Today we received word that our marriage has officially ended.

This once-beautiful bond of ours was a shared, living thing, one that we had together brought into being with anticipation and gladness and powerful love: we were thoroughly consumed by our mutual adoration.

Often, anticipation and gladness and love and adoration continued to make themselves known throughout our marriage.  Even in divorce, they make appearances.

I stumble over the words to use to describe the marriage’s end: “It just didn’t work out” is a convenient and accessible cliché.

But omelettes don’t work out.

The end of this marriage deserves more than the sort of sheepish apology that you might give to your family about their a.m. eggs.

So maybe “Our marriage failed.”

But when I try those words in my mouth, I am suddenly the kid who stayed up late studying for the exam with all heart and hope laser-focused on passing the final…but only the F gets recorded, not the sweat and the attention and the prayer and the dedication that went in to avoid it.

Here’s a thing about marriages: they officially begin in a very public way, a gathering where the couple stands before all sorts of people who came exactly to witness unabashed declarations of love announcing that one simply can’t do without the other now or ever.

But marriages, when they end (or are somewhere along the road to ending), tend to end in secrecy, in public silence, in a shroud of privacy where only a few people—therapists, maybe friends, maybe family—know the details.

But usually, inquiring minds want to know.

Although I want to say, “It’s not actually anyone’s business why we are divorcing,” I also realize that marriages are about more than just the spouses involved. Marriage simply is both public and private.

Suffice it, then, to say this:

My former spouse and I continue to love each other in deep and abiding ways.  We respect powerfully each other’s gifts and passions and ways of making the world a better place.  We smile when we think about the other’s quirks and stories and inside jokes, and we tear up when we hear certain songs or go to certain places or wait for certain back-and-forth banter that won’t actually take place, ever again.

It is no understatement to say that in many ways, he gave me breath again, post-accident.  I will be forever grateful to and for him for that.

But sometimes, one has to reconcile oneself to the notion that irreconcilable differences are just that: irreconcilable.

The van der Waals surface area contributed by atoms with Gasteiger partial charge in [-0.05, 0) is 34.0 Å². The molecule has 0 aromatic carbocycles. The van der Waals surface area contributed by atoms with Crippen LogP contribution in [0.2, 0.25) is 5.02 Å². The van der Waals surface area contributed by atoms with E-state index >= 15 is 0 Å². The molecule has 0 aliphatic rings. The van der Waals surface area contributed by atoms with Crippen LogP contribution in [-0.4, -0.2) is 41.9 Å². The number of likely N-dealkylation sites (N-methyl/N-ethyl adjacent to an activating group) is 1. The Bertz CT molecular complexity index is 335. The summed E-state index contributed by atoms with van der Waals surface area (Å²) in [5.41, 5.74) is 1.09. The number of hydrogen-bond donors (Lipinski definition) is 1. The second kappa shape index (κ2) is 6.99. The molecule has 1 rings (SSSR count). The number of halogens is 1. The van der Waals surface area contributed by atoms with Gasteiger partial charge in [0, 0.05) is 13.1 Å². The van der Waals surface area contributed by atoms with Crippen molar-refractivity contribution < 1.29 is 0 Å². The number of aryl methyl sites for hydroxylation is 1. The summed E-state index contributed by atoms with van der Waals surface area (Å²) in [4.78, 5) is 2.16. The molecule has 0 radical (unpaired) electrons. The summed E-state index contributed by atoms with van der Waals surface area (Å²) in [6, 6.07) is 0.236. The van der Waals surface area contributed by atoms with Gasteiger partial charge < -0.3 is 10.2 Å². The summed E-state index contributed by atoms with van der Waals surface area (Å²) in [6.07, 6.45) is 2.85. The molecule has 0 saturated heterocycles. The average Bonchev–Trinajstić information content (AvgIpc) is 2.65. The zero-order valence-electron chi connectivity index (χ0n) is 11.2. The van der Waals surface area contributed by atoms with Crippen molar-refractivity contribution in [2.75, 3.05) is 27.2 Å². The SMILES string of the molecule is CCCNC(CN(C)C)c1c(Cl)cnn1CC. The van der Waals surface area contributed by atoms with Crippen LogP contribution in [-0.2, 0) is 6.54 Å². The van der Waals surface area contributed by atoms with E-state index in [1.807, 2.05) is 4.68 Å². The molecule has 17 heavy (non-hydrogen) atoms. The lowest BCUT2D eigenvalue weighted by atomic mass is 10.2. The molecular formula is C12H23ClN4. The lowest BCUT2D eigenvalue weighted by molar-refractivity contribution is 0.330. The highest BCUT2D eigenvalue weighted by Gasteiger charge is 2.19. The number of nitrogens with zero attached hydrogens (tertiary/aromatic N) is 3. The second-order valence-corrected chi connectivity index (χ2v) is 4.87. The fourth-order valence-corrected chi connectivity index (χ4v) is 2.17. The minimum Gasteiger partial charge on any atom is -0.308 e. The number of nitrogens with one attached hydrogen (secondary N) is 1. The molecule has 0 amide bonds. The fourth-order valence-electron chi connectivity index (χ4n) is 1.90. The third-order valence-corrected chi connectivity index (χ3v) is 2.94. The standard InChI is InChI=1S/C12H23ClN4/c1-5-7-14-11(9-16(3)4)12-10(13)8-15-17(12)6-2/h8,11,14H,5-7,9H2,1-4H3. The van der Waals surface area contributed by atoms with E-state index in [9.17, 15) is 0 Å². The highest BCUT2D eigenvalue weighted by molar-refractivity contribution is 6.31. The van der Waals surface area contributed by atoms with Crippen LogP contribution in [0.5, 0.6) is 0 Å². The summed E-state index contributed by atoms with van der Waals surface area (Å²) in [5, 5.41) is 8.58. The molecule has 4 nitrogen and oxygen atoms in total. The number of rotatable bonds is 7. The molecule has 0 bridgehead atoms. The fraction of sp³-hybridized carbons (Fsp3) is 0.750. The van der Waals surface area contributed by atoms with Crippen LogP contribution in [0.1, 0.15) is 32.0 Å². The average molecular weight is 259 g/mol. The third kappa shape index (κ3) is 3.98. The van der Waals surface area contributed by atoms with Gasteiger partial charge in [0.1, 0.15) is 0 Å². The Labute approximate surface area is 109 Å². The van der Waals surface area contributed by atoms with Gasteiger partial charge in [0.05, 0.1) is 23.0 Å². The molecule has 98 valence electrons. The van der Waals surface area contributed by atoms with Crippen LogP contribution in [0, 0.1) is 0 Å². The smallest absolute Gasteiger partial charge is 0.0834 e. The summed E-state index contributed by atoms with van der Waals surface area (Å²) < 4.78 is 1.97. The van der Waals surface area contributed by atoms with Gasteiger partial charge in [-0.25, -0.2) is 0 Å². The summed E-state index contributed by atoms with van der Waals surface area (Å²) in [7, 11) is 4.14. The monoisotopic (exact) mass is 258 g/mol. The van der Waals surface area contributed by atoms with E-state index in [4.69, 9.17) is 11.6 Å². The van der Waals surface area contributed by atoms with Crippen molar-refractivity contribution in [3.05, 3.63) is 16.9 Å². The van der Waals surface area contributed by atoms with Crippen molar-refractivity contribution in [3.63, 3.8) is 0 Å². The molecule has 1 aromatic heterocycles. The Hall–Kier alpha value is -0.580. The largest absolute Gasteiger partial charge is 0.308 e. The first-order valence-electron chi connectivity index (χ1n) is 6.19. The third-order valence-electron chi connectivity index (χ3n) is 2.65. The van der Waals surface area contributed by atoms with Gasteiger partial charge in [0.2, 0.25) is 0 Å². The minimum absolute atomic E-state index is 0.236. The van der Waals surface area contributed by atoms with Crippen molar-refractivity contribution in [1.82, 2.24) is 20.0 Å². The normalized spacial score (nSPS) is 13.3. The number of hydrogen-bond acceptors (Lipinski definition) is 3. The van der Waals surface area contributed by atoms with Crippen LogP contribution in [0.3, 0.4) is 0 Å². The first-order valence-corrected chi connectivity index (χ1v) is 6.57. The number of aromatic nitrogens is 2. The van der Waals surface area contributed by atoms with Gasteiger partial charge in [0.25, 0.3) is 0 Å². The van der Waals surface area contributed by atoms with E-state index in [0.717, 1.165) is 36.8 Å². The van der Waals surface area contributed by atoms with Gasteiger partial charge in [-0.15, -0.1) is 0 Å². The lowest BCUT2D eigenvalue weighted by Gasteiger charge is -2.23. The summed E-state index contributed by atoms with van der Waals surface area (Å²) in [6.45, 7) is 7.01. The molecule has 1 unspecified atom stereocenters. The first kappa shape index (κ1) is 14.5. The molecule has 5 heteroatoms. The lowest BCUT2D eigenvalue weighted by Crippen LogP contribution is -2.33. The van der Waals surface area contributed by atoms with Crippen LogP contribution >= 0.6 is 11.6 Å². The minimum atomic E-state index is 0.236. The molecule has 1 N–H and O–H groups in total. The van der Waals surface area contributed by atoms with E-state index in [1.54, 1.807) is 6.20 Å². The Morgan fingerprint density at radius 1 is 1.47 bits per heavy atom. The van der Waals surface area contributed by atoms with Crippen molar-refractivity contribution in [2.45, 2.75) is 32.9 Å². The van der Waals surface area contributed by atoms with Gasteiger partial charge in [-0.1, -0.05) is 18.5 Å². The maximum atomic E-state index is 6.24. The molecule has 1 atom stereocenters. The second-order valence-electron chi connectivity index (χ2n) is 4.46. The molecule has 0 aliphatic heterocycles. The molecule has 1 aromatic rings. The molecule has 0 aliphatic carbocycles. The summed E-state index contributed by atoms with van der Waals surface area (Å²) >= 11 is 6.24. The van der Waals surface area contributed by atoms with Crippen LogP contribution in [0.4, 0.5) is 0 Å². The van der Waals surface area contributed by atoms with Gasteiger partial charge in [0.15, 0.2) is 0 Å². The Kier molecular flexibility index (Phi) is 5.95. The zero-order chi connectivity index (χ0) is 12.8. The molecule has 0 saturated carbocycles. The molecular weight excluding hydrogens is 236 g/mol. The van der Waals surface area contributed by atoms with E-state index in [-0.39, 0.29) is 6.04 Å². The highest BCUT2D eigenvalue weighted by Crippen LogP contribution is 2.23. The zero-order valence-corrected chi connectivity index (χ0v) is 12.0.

Divorce isn’t God’s will.  I believe that.

Neither is a marriage that is anguished.

In such a paradoxical moment, a person has to say: given what we’ve got, given all that has come before, and given what we know of God, and given what we believe God’s hope is for each of us in this moment and in all ensuing moments, how do we honor God and each other now?  How do we love each other through this?

We decided that the best way to love each other through this is by loving each other out of this.

It’s somewhat fitting, in a poetic sort of way, that the divorce is final in the season of Lent: Lent, this season when we strive to find some balance on the pivot between what is and what ought to be.

As I’ve said and written about so many times before, Jesus came to bring to the world salvation, soteria: health, healing, and wholeness.  He needn’t have bothered showing up if we already had that covered.

We and our marriage were broken.

We and our marriage needed healing,

Often, Jesus the healer came when called, although on occasion he sure seemed to tarry like he did for Lazarus.

People often call what Jesus did with Lazarus a “resurrection.” But in fact, it was a “resuscitation,” because Lazarus died again, and that time stayed that way.

Our marriage had been resuscitated too, and more than once.  This time, though, when Jesus came around, we could finally recognize that resuscitation’s shot had come and gone.

Now, it was resurrection time, because the thing about resurrection is that it kicks in only when death is present.  As Father Robert Farrar Capon more or less said, you can only be raised if you’re dead.

The marriage was dead.  And our spirits were too.

So we looked at each other, and realized that we promised to be together until death parts us.

It had.

Divorce is often seen and heard as a couple’s public acknowledgement of profound failure.

But, in these last days, I’ve realized that it can be rather be a public pronouncement of profound faith in resurrection.

That was a shocker thought.

In other words, and I speak on behalf of both of us here: the two of us believe in resurrection, and we yearn for it for each other and for ourselves.

At the end of the day, at the end of our marriage, here’s the sum of it: Even though we are no longer sharing this beautiful thing the two of us created, we do still share this: a deep faith in grace, forgiveness, resurrections, and new beginnings.

And even if we can’t share a life together with each other, those things, those things we can.  Those things we want for one another, we covet for each other, and, perhaps in this albeit broken way, we can give to each other with a new kind of anticipation and gladness and love.

And in that trust, in this ending, our irreconcilable differences are, finally, gratefully, reconciled.